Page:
Summertime and the livin’ is easy. Kids are home from school, the beach beckons and otherwise … it’s hot. Hardly a good time to be dealing with politics. But even summer calls on citizens to do their diligence.
Of course, that doesn’t always work out so well, and decisions left to summer can turn out to be decisions left to the few.
In any case, this time around there are August primaries and, of impending interest, a referendum in Meriden.
The referendum might turn out to be as strong a bellwether of what’s to come in November.
The referendum, set for Wednesday, July 18, asks Meriden residents to reject the $197.9 million spending plan approved by the City Council in May. The budget means a tax increase, of 4.66 percent, which means roughly an extra $200 in taxes for the average Meriden homeowner.
I’ve scratched my head over a few referendum questions over the years – sometimes they can seem on the crafty side – and while this one is straightforward it has its challenges:
“Shall the 2018/19 budget be rejected?”
You don’t usually think of a “yes” answer as rejecting something, but in this case yes means no. A yes vote says, yes, reject it.
All you need is more than half of the voters in the last municipal election turnout, in this case 4,111 votes, to say yes.
My guess is that the referendum vote will pass, which means yes will mean no and that the budget plan will fail, and that the City Council will be sent back to the drawing board to come up with a new budget. That’s based on motivation: if you want to reject the budget, reject a tax increase, you’re likely to be more motivated to vote than otherwise — as in, how many can you reasonably expect to turn out to support an increase in their taxes?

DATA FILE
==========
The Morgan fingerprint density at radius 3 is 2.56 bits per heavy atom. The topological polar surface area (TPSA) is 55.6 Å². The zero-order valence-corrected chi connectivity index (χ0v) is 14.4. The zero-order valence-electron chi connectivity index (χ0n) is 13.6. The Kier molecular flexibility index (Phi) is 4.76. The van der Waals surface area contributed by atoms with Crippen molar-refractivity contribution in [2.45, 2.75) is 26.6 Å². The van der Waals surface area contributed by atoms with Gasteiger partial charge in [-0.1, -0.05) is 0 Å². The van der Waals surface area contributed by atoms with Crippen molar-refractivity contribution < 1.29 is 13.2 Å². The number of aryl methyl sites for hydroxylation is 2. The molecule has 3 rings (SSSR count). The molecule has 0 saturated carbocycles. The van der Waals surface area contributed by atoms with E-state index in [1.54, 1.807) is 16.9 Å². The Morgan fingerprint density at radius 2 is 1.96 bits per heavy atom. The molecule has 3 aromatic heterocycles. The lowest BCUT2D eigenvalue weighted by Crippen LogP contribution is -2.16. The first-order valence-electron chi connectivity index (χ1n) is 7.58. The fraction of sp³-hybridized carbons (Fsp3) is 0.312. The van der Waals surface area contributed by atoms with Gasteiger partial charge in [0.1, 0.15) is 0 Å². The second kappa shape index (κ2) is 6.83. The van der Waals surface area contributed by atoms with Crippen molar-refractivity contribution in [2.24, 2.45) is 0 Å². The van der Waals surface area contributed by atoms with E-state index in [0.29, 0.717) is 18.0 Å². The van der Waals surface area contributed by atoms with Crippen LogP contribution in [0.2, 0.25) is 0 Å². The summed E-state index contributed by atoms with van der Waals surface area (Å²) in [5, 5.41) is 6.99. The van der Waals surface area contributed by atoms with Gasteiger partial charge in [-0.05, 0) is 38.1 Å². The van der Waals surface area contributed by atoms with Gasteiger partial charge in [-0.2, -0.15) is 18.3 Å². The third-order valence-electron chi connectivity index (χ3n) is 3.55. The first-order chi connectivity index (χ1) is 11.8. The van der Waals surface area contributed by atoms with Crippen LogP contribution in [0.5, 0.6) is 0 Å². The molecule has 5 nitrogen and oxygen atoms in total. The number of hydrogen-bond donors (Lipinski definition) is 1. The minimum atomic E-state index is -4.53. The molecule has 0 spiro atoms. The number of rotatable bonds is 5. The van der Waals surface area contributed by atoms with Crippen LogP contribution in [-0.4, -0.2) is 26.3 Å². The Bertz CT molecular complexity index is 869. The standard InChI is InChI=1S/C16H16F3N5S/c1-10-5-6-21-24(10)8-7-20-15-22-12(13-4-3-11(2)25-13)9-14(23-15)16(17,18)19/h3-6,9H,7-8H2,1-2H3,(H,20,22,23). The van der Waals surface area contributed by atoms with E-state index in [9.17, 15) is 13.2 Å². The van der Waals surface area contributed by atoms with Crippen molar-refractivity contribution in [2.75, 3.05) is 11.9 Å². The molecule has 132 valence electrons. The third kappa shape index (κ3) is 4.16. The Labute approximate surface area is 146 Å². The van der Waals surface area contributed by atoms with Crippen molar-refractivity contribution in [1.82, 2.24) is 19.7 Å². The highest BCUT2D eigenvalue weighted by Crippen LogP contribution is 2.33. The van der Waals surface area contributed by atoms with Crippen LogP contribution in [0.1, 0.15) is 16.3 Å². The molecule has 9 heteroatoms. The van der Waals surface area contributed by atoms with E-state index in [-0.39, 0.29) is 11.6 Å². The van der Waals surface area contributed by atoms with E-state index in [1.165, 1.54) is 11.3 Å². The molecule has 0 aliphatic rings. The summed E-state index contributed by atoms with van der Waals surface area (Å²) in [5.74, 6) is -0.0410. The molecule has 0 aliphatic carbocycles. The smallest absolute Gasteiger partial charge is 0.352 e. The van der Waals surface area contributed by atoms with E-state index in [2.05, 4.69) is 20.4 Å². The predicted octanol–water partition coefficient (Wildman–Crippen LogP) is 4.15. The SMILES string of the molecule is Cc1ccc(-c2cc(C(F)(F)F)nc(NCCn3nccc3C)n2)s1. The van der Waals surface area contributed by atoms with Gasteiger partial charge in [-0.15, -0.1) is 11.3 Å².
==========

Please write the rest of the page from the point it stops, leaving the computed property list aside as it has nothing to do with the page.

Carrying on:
That reasoning could prove wrongheaded, of course, but I doubt it. The 2,779 signatures that forced the vote are indication enough of the motivation behind rejection. So are the number of people who showed up at a recent council meeting, when the date for the referendum was set.
“You guys need to work together to figure this out and be fair to the taxpayers,” said Michael Carabetta, who started the petition drive.
It may be as simple as that: just an organized movement of residents who don’t want to pay more in taxes. But consider that this is the first time since the City Charter set up the possibility that a referendum has been forced. As Republican Councilor Dan Brunet, who signed the referendum petition, noted, “it’s an opportunity for the public to have a vote on the situation, not just merely city councilors.”
That’s right, but it’s also a performance review. You vote for your representative every two years, but a referendum is a chance to weigh in midway.
In that context a rejection can be seen as more than a judgment about a particular tax increase, but also a judgment about the way things are getting done in government, not just in Meriden but in Hartford and beyond. Those seeking election to represent Connecticut residents in November would do well to pay attention to what takes place in Meriden on Wednesday.
Reach Jeffery Kurz at 203031702213, or firstname.lastname@example.org.
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